In her latest quest to trace the roots of celebrated Irish and British literary figures , Lorna Hogg goes on the trail of one of the true giants, Charles Dickens..
When you wish a friend ‘Merry Christmas’, cheerfully hand over that seasonal donation, or just look forward to all the traditional celebration, it’s not all due to clever modern advertising. Charles Dickens encompassed both the greeting and goodwill into his popular novella A Christmas Carol, which has become part of our modern Christmas celebration.
We all know of Dickens’s unforgettable range of characters – Scrooge, Tiny Tim, Bill Sykes, the Artful Dodger, Fagin, Oliver Twist and Mr Micawber – and many were inspired by his time in the City of London, where the imaginative reporter, author and social reformer lived and worked.
Dickens was born in Portsmouth, on 7th February 1812, the second of eight children. A keen reader and writer from childhood, his over generous and sociable father, who later inspired Mr. Micawber, was a paymaster in the Royal Navy. His work meant regular location changes. Dickens describes being ‘packed like game’ into the London coach, when the family moved from Chatham. Sadly, bad luck struck and his impoverished father ended up in the debtors’ prison of Marshalsea, in Southwark. His family joined him there, with the exception of Charles and his elder sister Fanny. She attended The Royal Academy of Music, and he, now ‘he man of the family,’ was boarded out and sent to work in a blacking factory. near Charing Cross.
His sense of humiliation and anger never fully left Dickens. He was especially upset when his mother did not immediately support his leaving the factory, after a family legacy paid his father’s debt. These experiences influenced his future relationships, and Dickens remained sensitive to the inequalities in Victorian England, highlighting the plight of the poor, as well as the horrors of child crime, disease and neglect.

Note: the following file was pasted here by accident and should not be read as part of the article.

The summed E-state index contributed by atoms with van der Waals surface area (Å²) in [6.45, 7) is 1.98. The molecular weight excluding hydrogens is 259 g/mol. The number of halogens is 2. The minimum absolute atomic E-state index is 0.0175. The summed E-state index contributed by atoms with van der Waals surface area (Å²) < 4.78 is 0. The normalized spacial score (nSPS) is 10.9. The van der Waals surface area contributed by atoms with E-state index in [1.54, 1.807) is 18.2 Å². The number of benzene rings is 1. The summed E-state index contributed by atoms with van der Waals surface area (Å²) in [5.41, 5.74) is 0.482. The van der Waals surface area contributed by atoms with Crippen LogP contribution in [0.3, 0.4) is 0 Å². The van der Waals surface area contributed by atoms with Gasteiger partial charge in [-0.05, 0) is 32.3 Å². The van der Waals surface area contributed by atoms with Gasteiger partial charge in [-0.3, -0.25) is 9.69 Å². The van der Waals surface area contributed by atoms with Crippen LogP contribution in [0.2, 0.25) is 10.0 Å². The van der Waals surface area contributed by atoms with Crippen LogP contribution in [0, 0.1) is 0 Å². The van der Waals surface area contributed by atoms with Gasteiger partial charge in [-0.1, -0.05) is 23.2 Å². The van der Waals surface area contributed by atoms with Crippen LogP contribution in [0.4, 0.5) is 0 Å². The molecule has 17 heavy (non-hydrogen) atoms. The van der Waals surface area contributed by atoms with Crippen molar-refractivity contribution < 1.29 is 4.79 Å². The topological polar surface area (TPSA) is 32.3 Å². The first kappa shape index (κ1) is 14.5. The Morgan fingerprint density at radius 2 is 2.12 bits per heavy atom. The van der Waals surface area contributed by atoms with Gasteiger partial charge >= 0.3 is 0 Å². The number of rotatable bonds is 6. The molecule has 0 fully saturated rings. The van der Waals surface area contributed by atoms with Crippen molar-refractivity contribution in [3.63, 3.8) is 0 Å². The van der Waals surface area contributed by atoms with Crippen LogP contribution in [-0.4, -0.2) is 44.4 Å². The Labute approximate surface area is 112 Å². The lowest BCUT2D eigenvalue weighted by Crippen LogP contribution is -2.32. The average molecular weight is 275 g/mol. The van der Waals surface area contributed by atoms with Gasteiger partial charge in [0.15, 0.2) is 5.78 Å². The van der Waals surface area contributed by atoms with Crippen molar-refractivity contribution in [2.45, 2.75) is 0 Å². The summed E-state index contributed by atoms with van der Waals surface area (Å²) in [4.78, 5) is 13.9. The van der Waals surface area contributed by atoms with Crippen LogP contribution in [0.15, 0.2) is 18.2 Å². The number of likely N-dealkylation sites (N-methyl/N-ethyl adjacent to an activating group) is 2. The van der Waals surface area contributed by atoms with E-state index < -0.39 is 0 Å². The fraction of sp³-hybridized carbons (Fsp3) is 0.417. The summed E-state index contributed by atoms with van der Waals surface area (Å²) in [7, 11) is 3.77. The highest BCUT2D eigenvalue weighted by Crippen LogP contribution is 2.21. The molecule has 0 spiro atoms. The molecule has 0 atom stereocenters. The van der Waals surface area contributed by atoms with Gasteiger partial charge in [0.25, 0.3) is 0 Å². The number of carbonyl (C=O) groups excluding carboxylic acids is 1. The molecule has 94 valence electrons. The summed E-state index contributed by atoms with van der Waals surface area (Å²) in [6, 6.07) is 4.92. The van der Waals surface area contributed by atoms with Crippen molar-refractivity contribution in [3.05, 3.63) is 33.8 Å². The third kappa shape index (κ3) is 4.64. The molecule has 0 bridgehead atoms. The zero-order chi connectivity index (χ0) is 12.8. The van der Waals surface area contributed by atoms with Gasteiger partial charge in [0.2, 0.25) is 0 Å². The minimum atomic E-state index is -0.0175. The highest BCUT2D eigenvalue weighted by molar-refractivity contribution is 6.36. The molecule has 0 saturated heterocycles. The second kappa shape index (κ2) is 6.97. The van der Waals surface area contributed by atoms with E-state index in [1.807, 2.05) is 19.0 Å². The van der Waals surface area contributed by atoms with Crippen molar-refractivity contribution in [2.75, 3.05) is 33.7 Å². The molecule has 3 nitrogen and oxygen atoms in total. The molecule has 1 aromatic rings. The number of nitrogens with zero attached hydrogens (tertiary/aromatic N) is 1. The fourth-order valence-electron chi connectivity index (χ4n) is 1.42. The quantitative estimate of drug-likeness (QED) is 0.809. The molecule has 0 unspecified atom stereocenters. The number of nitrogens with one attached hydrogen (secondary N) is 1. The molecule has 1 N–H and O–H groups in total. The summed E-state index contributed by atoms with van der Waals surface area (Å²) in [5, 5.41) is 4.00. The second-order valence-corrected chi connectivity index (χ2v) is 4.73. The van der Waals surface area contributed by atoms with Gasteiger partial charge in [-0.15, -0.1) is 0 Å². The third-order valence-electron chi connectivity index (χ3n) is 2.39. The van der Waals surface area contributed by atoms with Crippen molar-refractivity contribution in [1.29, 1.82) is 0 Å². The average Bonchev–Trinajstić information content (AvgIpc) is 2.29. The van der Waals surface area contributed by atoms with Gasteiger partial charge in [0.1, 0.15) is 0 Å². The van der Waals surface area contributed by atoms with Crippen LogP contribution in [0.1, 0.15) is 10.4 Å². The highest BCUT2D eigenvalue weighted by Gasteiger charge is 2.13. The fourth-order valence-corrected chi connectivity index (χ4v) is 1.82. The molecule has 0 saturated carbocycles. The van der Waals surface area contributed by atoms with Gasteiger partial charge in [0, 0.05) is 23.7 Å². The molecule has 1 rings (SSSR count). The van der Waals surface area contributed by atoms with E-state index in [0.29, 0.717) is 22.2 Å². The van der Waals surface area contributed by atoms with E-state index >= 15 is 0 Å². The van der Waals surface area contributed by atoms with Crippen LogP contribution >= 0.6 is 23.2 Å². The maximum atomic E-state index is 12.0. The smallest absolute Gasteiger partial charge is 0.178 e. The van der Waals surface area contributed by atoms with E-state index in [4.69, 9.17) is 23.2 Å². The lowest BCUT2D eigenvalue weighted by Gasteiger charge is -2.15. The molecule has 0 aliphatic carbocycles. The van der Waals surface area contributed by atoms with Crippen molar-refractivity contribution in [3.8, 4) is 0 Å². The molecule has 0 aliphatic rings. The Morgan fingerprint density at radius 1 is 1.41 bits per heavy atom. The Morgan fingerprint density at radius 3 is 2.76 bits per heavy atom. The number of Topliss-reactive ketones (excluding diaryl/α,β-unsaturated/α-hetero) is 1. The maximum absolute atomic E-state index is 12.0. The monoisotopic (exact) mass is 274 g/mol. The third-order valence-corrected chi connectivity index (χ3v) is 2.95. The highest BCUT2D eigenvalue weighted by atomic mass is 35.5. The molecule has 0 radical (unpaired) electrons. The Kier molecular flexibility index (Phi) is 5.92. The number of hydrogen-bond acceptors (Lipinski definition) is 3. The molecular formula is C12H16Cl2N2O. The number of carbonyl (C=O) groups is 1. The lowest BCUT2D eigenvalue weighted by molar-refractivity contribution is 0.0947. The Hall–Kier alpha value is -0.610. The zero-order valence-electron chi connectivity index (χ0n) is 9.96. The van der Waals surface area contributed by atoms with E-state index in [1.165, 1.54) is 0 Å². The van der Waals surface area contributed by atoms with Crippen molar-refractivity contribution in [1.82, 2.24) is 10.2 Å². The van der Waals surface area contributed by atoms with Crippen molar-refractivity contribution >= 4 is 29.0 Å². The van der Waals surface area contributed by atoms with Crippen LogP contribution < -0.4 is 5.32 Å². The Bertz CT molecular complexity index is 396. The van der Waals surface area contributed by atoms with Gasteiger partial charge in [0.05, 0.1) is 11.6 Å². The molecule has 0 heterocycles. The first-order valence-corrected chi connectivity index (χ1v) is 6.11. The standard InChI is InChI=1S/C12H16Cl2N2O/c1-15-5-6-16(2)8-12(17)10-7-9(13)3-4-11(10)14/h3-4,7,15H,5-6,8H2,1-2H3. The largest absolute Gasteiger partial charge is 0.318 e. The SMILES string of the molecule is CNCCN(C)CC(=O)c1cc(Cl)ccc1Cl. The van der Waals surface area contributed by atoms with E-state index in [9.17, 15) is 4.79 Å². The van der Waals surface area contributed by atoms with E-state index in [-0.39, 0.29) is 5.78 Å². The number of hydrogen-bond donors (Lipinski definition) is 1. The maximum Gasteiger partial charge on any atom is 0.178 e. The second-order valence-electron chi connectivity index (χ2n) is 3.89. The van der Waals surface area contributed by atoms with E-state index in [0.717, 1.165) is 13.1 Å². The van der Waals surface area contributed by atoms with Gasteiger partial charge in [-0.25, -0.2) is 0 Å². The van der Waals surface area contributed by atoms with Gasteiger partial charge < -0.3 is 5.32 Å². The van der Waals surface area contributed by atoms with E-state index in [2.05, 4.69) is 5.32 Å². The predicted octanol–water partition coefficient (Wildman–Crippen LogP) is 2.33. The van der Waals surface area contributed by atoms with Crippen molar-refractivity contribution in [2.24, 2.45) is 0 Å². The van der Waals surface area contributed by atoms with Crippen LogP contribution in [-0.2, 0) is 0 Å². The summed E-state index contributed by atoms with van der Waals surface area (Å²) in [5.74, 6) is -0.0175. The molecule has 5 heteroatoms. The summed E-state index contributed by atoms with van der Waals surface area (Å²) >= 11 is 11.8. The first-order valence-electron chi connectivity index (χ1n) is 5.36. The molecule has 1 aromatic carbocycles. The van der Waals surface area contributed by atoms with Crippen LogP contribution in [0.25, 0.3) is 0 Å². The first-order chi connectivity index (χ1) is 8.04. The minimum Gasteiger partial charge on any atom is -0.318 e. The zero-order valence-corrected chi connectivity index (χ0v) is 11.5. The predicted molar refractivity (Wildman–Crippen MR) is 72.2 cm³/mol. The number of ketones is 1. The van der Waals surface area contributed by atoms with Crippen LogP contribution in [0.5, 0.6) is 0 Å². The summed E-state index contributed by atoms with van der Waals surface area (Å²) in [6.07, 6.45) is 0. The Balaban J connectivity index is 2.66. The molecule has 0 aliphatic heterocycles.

His father eventually sent him back to school, after which Dickens was started work as a legal clerk, including Doctors Commons, near to St.Paul’s Cathedral, in the city which he called his `Magic lantern’ …..“the toil and labour of writing, day after day, without that magic lantern, is IMMENSE…’’ That work provided research and ideas for later books, including Bleak House.
He become a parliamentary reporter, and through friends, met and fell in love with Maria Beadnell, a part inspiration for Dora, `child-wife’ to `David Copperfield’. However, it was in 1836, when an illustrated collection of his early stories of Victorian London, `Sketches by Boz’ was published, that his writing career started.
By 1839, Dickens was successful enough as a writer – Pickwick Papers was serialised in a newspaper, to marry Catherine Hogarth, a daughter of one of his editors. The couple moved to 48 Doughty street, near Clerkenwell, occupying a ‘frightfully first class family mansion, involving awful responsibilities’ .Sought after as a rising star, and soon the father of two children, he was surrounded by inspiration. Grey’s Inn, home to many barristers was nearby – as were some of London’s worst slums and areas of crime. The Pickwick Papers, Oliver Twist and Nicholas Nickleby’were completed in Doughty Street.